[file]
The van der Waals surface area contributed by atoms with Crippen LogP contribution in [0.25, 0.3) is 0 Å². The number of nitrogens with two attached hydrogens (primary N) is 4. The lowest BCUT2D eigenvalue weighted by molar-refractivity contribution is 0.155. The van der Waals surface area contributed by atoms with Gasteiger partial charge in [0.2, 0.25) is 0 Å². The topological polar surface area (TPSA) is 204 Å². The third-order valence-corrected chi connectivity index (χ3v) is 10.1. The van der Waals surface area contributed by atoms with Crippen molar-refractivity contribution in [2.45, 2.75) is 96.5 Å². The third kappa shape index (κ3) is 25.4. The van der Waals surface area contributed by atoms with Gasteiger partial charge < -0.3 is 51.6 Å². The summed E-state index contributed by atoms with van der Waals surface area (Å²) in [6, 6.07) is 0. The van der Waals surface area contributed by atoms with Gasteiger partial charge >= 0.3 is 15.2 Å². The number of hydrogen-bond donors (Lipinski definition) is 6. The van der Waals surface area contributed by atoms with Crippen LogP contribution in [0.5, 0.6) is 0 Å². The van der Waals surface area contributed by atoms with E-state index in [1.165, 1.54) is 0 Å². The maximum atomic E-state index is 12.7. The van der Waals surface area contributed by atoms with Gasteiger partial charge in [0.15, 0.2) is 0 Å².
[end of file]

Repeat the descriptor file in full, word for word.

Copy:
The van der Waals surface area contributed by atoms with Crippen LogP contribution in [0.25, 0.3) is 0 Å². The number of nitrogens with two attached hydrogens (primary N) is 4. The lowest BCUT2D eigenvalue weighted by molar-refractivity contribution is 0.155. The van der Waals surface area contributed by atoms with Gasteiger partial charge in [0.2, 0.25) is 0 Å². The topological polar surface area (TPSA) is 204 Å². The third-order valence-corrected chi connectivity index (χ3v) is 10.1. The van der Waals surface area contributed by atoms with Crippen molar-refractivity contribution in [2.45, 2.75) is 96.5 Å². The third kappa shape index (κ3) is 25.4. The van der Waals surface area contributed by atoms with Gasteiger partial charge < -0.3 is 51.6 Å². The summed E-state index contributed by atoms with van der Waals surface area (Å²) in [6, 6.07) is 0. The van der Waals surface area contributed by atoms with Gasteiger partial charge >= 0.3 is 15.2 Å². The number of hydrogen-bond donors (Lipinski definition) is 6. The van der Waals surface area contributed by atoms with Crippen LogP contribution in [0.5, 0.6) is 0 Å². The van der Waals surface area contributed by atoms with E-state index in [1.165, 1.54) is 0 Å². The maximum atomic E-state index is 12.7. The van der Waals surface area contributed by atoms with Gasteiger partial charge in [0.15, 0.2) is 0 Å².